How? Cut out fish using the pattern on the following page. Write skills on the fish and attach a brad fastener for eyes. Tie one end of a piece of string to the stick and attach the magnet to the other end of the string. Spread the fish out on the floor. Children try to catch a fish by dangling the magnet over the eye. They can keep the fish if they can identify the information on it.

Tic Tac Toe
Children will need paper, crayons, and a hard surface. Tell them to make a big tic tac toe frame in the middle of their paper. Next, ask them to write a letter in each section. Randomly call out alphabet letters. If they have that letter on their grid they can color it in. The first one to get three in a row or cover their whole frame wins.
*Adapt for numbers, sight words, or other skills.

Sunday, April 14, 2024


You know all those cardboard food boxes you throw away? Well, here's a great opportunity to give them a second life, teach your children to recycle, and make some cool materials for your classroom. Send a note asking families to save their cardboard food boxes for a week and then let the fun begin!

Cardboard Castle 
Let children use masking tape to create a castle or other play sculpture.

What's for Breakfast? Book 
Each child chooses the front of their favorite cereal box. They can write original sentences or fill in the blank "(Child's name) likes (cereal)."

Cut box fronts into puzzle shapes. Store in zip bags. For younger children use two like boxes. Cut one up and let them place the pieces on the second box.

Fronts and Backs 
Cut front and back panels off of boxes. Mix them up and then ask the children to match up the ones that go together.

*Play a memory game where you place the fronts and backs face down on the floor. Children try to match up pairs.

Stencils and Templates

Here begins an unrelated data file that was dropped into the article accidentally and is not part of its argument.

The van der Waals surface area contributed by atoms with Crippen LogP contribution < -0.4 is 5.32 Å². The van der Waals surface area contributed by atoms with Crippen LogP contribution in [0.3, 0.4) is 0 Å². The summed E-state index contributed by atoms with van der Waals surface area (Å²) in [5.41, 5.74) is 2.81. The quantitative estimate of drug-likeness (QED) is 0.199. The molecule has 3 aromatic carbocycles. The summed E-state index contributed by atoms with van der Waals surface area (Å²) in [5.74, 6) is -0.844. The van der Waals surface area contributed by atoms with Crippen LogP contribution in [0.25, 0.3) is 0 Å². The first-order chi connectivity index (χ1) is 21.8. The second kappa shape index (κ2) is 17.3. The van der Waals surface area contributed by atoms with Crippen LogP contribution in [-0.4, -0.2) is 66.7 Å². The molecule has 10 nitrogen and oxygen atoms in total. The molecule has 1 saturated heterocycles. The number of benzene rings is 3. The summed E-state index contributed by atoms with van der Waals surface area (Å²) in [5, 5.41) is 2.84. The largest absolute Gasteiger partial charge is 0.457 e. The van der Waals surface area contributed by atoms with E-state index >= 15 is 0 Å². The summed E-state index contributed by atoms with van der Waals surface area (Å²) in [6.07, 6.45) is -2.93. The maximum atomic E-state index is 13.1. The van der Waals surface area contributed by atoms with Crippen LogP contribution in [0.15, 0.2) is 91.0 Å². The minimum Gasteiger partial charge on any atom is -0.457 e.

Cut geometric shapes out of box fronts. Children can trace these with colored pencils, crayons, or markers.
*Cut seasonal shapes or objects that relate to a unit of study for the children to trace.

Sewing Cards 
Punch holes around the sides of boxes. Children can sew these with yarn, string, or old shoelaces.

Cut notches around the sides of boxes and let children weave through these with yarn.

Give each child the front panel off a box. Can you cut it in half? Fourths? Eights?

Math – Have children sort the boxes by product, size, etc. Graph favorite cereals, cookies, crackers, etc.
How about a free song download and flip book about recycling?

What Will I Be When They Recycle Me?
(Tune: “Oh, Dear, What Can the Matter Be?”)
What will I be when they recycle me? (Roll hands in a circle.)
What will I be when they recycle me?
What will I be when they recycle me?
I’ll come back to life—you will see! (Clap your hands and then point your finger.)

I am an empty soda can (Pretend to hold a soda can in front of you.)
Made of precious aluminum.
I can save lots of energy
If you will recycle me. (Roll hands in a circle.)

I’m an old bottle of plastic (Pretend to hold a plastic bottle.)
But I could be fantastic!
Toys, pipes, car bumpers, and much more—
That’s what my plastic is for. (Roll hands in a circle.)

A pile of used boxes and papers we (Make an invisible square in the air.)
Come from the precious wood of trees.
Recycled we’ll be as good as new (Roll hands in a circle.)
And save some other trees, too.

I am a fine jar made of glass— (Cup hands to make a bowl.)
Please don’t treat me like plain old trash! (Shake head “no.”)
I’ll make new jars again and again
Recycle me—yes you can! (Roll hands in a circle.)

Though we may look like old used stuff, (Open palms.)
Stop, wait! Please don’t give up on us! (Make sign language for “stop.”)
Think of the great possibilities— (Put index finger on your head and tap.)
Recycle us, set us free! (Roll hands in a circle and then throw up hands in the air.)

Saturday, April 13, 2024


One of the best ways to be on the "green team" is to keep the earth beautiful by picking up trash. There's nothing more frustrating to me than to see trash along the road, but maybe we can improve things in the future by getting our students to join the LITTER PATROL!

Litter Patrol
Well, here we go, (Clap and snap fingers to the beat.)
We’re on the litter patrol.
We’re going to work all day
To put the trash away.
The planet earth, you see
Is our habitat.
We’re going to clean it up,
Well, how about that!

Litter Bags
Ask your students to bring in an empty cereal box or cardboard food box.
1. Cut the tops off the boxes.
2. Punch a hole in each short side.
3. Tie on a piece of string. Use these to collect trash or have the children place these in their cars.

Earth Day Project